Organization for Security and Cooperation in Europe (OSCE) 2017

Center for Security Policy, by Frank Gaffney, Sept. 12, 2017:

The Organization for Security and Co-operation in Europe (OSCE) is the world’s largest security-oriented intergovernmental organization. Its mandate includes issues such as arms control, promotion of human rights, freedom of the press, and fair elections.

The OSCE is concerned with early warning, conflict prevention, crisis management, and post-conflict rehabilitation. Created during the Cold War era as an East–West forum, Its 57 participating states are located in Europe, northern and central Asia, and North America.

Over the past decade, the OSCE has become an important battlespace in the war of ideas regarding freedom of speech, civilization jihad and the spread of sharia law into large swaths of Europe. Governmental and nongovernmental bodies from member nations may send representatives to take part in working sessions and side events where matters of international security are discussed.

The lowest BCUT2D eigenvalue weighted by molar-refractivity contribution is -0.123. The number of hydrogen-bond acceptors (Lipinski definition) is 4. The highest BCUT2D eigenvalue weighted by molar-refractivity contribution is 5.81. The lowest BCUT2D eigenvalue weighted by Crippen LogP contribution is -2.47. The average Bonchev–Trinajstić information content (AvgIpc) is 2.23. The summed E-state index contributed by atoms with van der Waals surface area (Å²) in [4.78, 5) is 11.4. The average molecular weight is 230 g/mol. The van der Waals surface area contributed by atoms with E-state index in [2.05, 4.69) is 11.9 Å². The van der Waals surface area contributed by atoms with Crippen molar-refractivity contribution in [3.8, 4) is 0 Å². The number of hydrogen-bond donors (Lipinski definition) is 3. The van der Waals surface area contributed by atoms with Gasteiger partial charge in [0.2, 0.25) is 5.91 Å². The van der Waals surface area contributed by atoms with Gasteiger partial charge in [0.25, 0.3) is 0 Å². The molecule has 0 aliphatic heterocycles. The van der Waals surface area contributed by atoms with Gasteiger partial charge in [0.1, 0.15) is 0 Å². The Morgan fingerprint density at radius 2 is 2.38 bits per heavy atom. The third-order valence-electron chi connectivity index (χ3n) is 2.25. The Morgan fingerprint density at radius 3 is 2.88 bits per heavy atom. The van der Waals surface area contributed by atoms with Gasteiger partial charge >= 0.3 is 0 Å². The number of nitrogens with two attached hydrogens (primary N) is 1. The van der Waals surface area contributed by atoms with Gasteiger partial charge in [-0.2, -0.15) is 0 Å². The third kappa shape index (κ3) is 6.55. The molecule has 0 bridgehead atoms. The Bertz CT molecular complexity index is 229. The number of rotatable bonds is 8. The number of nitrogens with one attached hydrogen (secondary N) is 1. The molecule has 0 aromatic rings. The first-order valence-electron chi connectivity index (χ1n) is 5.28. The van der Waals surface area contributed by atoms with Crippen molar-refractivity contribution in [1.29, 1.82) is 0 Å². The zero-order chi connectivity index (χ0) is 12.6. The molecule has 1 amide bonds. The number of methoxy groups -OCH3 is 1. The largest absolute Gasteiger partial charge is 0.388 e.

This year, Executive Vice President Christopher Hull and Vice President for Research and Analysis Clare Lopez will represent the Center for Security Policy at the 2017 Human Dimension Implementation Meeting in Warsaw, Poland.